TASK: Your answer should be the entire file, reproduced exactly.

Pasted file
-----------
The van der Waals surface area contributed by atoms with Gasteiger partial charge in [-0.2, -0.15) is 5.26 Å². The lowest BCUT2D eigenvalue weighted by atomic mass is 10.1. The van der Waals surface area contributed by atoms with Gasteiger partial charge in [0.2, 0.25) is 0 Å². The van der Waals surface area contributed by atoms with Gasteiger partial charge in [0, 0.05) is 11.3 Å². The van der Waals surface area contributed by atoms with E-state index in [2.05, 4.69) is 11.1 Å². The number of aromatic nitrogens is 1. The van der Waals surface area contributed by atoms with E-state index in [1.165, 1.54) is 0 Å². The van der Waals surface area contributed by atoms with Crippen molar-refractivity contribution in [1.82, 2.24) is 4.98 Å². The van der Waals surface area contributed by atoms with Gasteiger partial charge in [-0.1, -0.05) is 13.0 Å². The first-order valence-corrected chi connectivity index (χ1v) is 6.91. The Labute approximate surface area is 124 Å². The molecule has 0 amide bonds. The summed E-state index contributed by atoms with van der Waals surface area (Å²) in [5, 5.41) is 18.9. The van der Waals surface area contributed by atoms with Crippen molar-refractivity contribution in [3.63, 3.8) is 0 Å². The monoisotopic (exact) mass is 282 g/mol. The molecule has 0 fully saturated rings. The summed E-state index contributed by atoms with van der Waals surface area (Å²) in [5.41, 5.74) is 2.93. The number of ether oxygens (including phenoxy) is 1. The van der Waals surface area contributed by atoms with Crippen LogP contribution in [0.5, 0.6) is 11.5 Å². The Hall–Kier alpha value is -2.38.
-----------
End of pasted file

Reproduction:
The van der Waals surface area contributed by atoms with Gasteiger partial charge in [-0.2, -0.15) is 5.26 Å². The lowest BCUT2D eigenvalue weighted by atomic mass is 10.1. The van der Waals surface area contributed by atoms with Gasteiger partial charge in [0.2, 0.25) is 0 Å². The van der Waals surface area contributed by atoms with Gasteiger partial charge in [0, 0.05) is 11.3 Å². The van der Waals surface area contributed by atoms with E-state index in [2.05, 4.69) is 11.1 Å². The number of aromatic nitrogens is 1. The van der Waals surface area contributed by atoms with E-state index in [1.165, 1.54) is 0 Å². The van der Waals surface area contributed by atoms with Crippen molar-refractivity contribution in [1.82, 2.24) is 4.98 Å². The van der Waals surface area contributed by atoms with Gasteiger partial charge in [-0.1, -0.05) is 13.0 Å². The first-order valence-corrected chi connectivity index (χ1v) is 6.91. The Labute approximate surface area is 124 Å². The molecule has 0 amide bonds. The summed E-state index contributed by atoms with van der Waals surface area (Å²) in [5, 5.41) is 18.9. The van der Waals surface area contributed by atoms with Crippen molar-refractivity contribution in [3.63, 3.8) is 0 Å². The monoisotopic (exact) mass is 282 g/mol. The molecule has 0 fully saturated rings. The summed E-state index contributed by atoms with van der Waals surface area (Å²) in [5.41, 5.74) is 2.93. The number of ether oxygens (including phenoxy) is 1. The van der Waals surface area contributed by atoms with Crippen LogP contribution in [0.5, 0.6) is 11.5 Å². The Hall–Kier alpha value is -2.38.